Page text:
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Family’s quarrying history runs in the blood

Image Gallery (5 Images)   


Richard Sharp’s grandfather William Sharp working on one of New Zealand’s early roads, circa 1866.

Typically a small, hand-fed crushing plant would produce between 20 and 25 cubic yards of aggregate per day. The rock would be hand-drilled and small shots fired. Cyril Sharp is circled on the hill.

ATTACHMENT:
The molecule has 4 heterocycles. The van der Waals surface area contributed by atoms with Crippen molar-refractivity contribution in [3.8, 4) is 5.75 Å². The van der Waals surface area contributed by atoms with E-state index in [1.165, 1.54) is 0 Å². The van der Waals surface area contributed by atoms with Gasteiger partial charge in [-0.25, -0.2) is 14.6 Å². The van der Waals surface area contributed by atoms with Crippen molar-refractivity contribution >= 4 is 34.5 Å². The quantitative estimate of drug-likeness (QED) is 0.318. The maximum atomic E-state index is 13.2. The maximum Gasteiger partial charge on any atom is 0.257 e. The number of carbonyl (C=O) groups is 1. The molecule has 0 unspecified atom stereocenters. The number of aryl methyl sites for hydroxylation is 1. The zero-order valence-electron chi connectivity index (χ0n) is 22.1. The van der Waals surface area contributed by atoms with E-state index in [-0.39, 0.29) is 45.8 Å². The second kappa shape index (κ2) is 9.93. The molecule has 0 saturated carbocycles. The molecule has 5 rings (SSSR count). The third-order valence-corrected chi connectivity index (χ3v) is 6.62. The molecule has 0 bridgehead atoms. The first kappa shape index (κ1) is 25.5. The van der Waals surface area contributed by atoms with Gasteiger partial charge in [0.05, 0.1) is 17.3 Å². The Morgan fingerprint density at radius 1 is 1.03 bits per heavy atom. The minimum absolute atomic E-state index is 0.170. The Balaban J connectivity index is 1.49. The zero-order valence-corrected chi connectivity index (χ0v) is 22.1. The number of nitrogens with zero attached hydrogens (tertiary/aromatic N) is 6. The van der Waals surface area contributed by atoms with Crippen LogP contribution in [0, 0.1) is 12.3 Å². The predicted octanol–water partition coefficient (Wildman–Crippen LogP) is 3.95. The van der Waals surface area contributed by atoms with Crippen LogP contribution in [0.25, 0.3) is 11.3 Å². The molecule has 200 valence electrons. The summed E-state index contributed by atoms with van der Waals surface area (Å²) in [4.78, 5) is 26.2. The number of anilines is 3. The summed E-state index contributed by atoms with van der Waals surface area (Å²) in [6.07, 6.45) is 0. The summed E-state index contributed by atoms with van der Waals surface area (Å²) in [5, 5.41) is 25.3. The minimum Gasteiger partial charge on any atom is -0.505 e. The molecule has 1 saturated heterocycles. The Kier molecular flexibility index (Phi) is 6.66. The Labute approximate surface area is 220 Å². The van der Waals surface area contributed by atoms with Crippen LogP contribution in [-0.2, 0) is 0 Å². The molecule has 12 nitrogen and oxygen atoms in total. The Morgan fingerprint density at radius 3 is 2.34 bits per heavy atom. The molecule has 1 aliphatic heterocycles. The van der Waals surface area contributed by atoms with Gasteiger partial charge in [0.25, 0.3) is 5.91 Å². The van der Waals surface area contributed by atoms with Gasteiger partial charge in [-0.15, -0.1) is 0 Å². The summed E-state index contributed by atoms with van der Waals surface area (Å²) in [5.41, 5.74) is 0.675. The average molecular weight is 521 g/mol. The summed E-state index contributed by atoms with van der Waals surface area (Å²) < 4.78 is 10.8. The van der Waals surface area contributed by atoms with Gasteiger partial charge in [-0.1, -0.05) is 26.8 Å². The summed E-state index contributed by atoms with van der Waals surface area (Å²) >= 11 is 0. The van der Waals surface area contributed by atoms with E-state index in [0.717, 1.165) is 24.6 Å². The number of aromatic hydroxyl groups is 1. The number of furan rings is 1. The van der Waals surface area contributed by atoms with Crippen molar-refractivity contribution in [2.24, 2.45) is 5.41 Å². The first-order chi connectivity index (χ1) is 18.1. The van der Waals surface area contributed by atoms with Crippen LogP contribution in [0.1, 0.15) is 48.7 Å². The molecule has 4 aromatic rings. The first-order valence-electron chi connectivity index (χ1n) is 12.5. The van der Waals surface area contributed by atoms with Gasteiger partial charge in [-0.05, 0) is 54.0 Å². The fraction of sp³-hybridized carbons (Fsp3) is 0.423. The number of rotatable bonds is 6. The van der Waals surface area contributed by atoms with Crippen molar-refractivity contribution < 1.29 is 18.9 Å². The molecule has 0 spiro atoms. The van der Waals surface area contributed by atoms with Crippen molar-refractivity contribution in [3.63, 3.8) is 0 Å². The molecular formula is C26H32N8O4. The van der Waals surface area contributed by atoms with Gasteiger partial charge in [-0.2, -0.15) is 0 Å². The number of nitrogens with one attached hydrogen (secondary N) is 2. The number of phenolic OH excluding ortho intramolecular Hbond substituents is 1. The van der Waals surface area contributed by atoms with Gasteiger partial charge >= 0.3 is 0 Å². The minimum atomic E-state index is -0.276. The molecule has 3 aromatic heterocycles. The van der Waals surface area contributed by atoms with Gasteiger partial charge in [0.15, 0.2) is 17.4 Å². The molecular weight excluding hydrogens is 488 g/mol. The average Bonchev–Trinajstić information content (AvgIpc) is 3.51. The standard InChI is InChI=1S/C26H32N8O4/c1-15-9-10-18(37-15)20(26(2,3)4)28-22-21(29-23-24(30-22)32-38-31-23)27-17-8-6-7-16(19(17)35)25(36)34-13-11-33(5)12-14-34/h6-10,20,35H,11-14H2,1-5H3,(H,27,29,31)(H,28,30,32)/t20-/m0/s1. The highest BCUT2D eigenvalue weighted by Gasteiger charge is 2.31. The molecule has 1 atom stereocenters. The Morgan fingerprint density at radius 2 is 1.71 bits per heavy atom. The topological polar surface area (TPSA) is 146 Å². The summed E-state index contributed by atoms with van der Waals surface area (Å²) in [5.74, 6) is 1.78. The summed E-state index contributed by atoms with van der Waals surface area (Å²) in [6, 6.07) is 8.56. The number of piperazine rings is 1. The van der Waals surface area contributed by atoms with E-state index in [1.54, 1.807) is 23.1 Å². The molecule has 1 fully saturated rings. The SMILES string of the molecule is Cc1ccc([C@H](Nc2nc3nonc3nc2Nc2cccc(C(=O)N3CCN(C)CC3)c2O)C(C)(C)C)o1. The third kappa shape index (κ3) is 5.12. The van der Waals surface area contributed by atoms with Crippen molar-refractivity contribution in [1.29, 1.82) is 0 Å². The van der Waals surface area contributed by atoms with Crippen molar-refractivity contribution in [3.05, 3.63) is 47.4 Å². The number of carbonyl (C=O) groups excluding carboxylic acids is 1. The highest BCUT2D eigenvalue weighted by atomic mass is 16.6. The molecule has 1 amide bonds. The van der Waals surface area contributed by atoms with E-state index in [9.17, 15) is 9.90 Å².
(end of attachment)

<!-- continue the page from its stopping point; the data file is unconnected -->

An early dump truck drops rock into the crushing plant.

Andrews & Beaven of Christchurch designed and manufactured this “closed circuit” portable crusher for Cyril Sharp.

Until the mid-1950s, face shovels were used to extract rock from the quarry face.



Thursday, 21 June, 2018 03:28am
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